The War For Attention

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POLITICO co-founder, Jim VandeHei, wrote a great post recently called “Escaping the Digital Media ‘Crap Trap’”. He contends that era of mass-produced web content designed to attract clicks has led to a decline in quality, but that the pendulum is swinging back to thoughtful, well-written and produced stories and videos.

This a welcome development, but in the age of unlimited choice, how can quality  content stand out and attract a financially viable audience?

There’s a screen in every pocket, but with an overabundance of things to read, watch and listen to, the struggle for viewers’ attention is fierce. Audiences are trending downwards for every piece of content, and have been for decades. US TV audiences (ex-Superbowl) peaked 30 years ago, when the population was 28% smaller. Now consumers have shifted online, shattering the mass market into a million tiny niches.

There is too much content being produced for anyone to consume it all, even within specific interests and genres. How many blog posts do you read a day? What about NYT articles, news aggregators like Drudge Report, and of course Facebook. Blogs on every topic under the sun. Smart newsletters from Nuzzel, InsideThe Information. Podcasts by the hundred. 500 hours of video uploaded to YouTube videos per minute409 original series on network, cable and OTT (streaming) television.

The volume of content has exploded, but the number of minutes in the day to consume it has remain steadfastly fixed. So the age of mass viewership/ readership/listenership is over, and content owners fight over ever-smaller pieces of the audience pie.

For consumers lost on this ocean of choice, VandeHei offers technology as a lighthouse:

“Thanks to technology, all your devices will know what you want, where you are and how to serve up content the way you want to consume it at that very moment.”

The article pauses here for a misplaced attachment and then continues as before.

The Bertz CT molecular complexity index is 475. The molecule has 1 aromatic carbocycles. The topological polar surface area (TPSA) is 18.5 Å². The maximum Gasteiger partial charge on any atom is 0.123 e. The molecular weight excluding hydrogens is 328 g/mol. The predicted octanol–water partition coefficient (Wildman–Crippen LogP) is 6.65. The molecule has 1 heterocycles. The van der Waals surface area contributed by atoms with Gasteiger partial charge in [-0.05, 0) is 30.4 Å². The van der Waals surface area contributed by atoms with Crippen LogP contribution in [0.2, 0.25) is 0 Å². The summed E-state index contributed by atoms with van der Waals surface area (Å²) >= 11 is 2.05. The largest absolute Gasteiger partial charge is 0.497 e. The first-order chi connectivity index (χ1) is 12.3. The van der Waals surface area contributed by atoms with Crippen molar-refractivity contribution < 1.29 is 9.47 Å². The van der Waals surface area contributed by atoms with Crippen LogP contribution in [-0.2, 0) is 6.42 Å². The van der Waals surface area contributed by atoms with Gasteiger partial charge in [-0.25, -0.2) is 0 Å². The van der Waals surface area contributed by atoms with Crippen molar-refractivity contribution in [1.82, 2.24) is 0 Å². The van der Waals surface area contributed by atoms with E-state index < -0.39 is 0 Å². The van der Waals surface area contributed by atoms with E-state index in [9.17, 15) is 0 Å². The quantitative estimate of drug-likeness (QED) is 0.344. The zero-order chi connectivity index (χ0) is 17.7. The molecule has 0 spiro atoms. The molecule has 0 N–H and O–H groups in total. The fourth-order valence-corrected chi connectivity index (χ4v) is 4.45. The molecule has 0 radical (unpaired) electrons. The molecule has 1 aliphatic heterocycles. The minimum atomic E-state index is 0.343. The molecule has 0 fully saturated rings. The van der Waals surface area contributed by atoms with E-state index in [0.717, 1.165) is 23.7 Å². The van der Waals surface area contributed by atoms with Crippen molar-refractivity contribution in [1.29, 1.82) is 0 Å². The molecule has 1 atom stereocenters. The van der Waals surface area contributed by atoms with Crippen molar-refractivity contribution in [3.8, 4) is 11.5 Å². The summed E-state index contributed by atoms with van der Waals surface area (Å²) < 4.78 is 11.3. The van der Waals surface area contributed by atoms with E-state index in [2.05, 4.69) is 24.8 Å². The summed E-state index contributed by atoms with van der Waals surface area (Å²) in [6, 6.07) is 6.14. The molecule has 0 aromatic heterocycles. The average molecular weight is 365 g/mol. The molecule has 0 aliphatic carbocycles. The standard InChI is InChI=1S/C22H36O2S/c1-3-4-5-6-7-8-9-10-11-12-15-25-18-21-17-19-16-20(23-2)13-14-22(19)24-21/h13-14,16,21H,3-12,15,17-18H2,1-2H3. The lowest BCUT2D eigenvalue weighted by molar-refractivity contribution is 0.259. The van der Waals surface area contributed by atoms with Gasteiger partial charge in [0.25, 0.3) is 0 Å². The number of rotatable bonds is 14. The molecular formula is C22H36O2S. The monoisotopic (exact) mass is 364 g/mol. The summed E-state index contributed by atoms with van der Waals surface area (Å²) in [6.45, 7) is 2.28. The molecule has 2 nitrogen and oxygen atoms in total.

Predicting what your audience wants and getting it to them before they know they want it is the Holy Grail in a content-saturated world. What’s the best way to deliver this?

One device that knows lots about your content consumption habits is the smartphone. This is why we see mobile operators developing content strategies, with video as the centerpiece. A scan of recent strategy presentations of major global operators reveals that mobile advertising, analytics and video are expected to take them to the next level of growth.

Operators are making serious plays to become the next generation cable companies, acquiring valuable rights, making original content, and partnering with OTT players like Netflix. It makes sense – they know so much about you – even when you’re not using your device.

The old business models based on content scarcity are going away. In the war for attention, the smartphone will be a valuable weapon in the content distributor’s arsenal. With the right technology, mobile will be the centerpiece of a push-centric distribution strategy, where content and context combine to cut through the clutter at just the right moment.

Mark Adams is CEO of Incoming Media, a startup enabling new business models for mobile operators and OEMs. Like this and follow me for regular updates on mobile, media and the video value chain.